Christine Atieno-Kihara, 27, entered the bag business when her flour distribution business washed away, leaving her broke. She speaks to Florence Bett-Kinyatti.
“I knew exactly what I wanted when I started my business: I wanted to design and manufacture affordable, faux leather handbags for women in Africa. I didn’t want to use pure leather because it’s a costly luxurious material. Faux leather also has a shorter product life in comparison, but when it’s high grade like ours and the bag is well cared for, it can run the miles. I wanted to sell them for Sh500 so we could compete with the bags imported from China.
“The idea for Afro Bertine was born in December 2014, out of desperation for cash. It had been a difficult year for me – that October, when my son was three months old, a successful unga supply business I’d been running in Kamulu for a year collapsed. We’d been supplying grade-one maize meal flour to supermarkets, distributors and wholesalers across the country; the unga was called Kikwetu.
“There’d been a flood in Kamulu and the roof of the maize plant caved in: I lost my machinery, several gunias of maize and bags of flour ready for dispatch. I don’t remember the total value of the loss; I’ve kept it in the deepest darkest part of my mind because I don’t like to think about it. But it was a huge and bitter loss.
“Insurance didn’t compensate me. I chopped off my hair in frustration. What worsened our situation is that my husband’s contract at work wasn’t renewed.
“My friends ask how I kept from falling into depression; I tell them it’s because everything was in the hands of God. It still is.
“That December, we had only Sh1,000 to celebrate Christmas. We didn’t even pay rent. What kept us going was the cash I was expecting from the supermarkets I’d been supplying to – their payment terms had been credit, never cash-on-delivery.
“One mistake I’d made in my unga business – one I’m not repeating in Afro Bertine – was that I never saved any cash. I didn’t even pay myself a salary; all what remained after settling expenses, I ploughed back to finance our growth.
“After my husband and I brainstormed on the handbag idea, I bought a few metres of faux leather from a supplier on Ngong Road and a Juke sewing machine from one of my old acquaintances. I paid him the only Sh20,000 I had and promised to pay the 50 per cent balance over time.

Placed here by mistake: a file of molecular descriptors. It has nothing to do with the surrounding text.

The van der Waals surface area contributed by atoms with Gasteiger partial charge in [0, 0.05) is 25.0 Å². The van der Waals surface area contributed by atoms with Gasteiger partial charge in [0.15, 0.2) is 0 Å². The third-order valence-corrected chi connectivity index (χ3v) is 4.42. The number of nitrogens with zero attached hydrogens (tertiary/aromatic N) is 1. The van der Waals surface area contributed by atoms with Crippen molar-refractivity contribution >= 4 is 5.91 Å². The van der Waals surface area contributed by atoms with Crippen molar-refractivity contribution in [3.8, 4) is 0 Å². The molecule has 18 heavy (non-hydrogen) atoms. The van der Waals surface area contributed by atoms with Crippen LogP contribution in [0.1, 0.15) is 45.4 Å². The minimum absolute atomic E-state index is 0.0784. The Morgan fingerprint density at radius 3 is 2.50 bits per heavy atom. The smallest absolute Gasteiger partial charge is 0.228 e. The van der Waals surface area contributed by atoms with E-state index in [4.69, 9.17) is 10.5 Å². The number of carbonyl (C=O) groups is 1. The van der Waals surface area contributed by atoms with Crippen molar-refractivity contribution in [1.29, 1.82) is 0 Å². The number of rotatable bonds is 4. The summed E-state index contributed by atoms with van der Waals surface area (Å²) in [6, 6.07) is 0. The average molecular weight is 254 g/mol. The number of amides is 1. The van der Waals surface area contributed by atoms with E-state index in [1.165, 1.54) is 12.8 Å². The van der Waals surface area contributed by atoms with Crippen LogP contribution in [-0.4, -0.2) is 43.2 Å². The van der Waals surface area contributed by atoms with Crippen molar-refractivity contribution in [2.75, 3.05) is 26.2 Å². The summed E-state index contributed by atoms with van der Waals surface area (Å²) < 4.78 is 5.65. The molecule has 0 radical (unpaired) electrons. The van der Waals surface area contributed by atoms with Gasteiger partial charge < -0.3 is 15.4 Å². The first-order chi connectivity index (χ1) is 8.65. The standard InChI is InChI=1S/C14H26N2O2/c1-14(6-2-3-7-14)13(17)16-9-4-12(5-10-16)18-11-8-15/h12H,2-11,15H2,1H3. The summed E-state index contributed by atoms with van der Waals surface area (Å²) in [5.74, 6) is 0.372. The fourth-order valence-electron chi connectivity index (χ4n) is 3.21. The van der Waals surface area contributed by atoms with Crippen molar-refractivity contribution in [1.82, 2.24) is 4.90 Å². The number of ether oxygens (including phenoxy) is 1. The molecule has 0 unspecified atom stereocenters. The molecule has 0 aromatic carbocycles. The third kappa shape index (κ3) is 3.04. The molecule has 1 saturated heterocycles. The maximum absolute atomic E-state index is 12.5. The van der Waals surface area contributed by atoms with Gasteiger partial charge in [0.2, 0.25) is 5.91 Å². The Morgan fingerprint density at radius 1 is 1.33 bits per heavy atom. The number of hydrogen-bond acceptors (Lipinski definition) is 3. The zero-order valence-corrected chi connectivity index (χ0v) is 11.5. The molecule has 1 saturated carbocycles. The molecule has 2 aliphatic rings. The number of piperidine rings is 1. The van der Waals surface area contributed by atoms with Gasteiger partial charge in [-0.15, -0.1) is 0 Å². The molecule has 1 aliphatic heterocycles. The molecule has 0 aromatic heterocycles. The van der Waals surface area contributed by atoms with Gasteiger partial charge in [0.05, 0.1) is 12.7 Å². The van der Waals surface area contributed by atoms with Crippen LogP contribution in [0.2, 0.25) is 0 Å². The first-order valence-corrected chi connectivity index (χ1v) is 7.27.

“Then I went to YouTube and watched all the tutorial videos I could find about how to make leather handbags and how to use a sewing machine. Most of them were using pure leather, though, so I developed my own hacks on how to use faux leather.
“We made our first bag in January 2015. We called the design ‘Sunny’.
“The bag was a bit stiff and the stitching wasn’t very good but I was proud of it. It has a lot of sentimental value, I can’t sell it to anyone. I made a couple more in different designs then took them to the street hawkers in the CBD to sell for Sh500. They went like hot cakes.
“I designed more bags and got two more employees to help me. We were making about 10 pieces a day and by May, 70 to 100 pieces. My bags caught the eye of one of the largest handbag distributors in town; he asked me to take him some bags. I was thrilled! But after inspecting them, he said our quality wasn’t up to his standard. His words stung me to my soul and I returned home in hot tears.
“We started getting a lot of feedback from our customers about little aspects of the bags to improve. I learned that my customers didn’t want cheap bags – they were willing to pay Sh750 to get better stoppers and stronger zippers, cleaner finishing and stronger leather in different colours. My customers taught me the art of listening. We stitched our logo on the body of the bag because we had several imitators who didn’t give a mind to quality.
“My business took a complete turnaround in January 2017, when we released the ‘Queen Bag’ – it’s made of polyester canvas with a screen print of an African woman in a turban. It retailed at Sh650 and was an instant hit. We were selling about 80 to 100 pieces a day. The ‘Queen Bag’ is what prompted me to get more employees and move production from home to our workshop in Utawala.
“I also got a full scholarship for an entrepreneurship programme with Mbugua Rose Foundation. I’d gotten into self-employment immediately after my diploma in aeronautical engineering with the East Africa School of Aviation, in 2013 – all what I knew about running a business I’d picked up from making costly mistakes along the way.
“The programme also taught me how to scale up, have an efficient team of only 17, manage the costs of importing our leather and fittings from China. I appreciated the potential and value in my business. It also reminded me that you lose nothing when you pursue what you love.”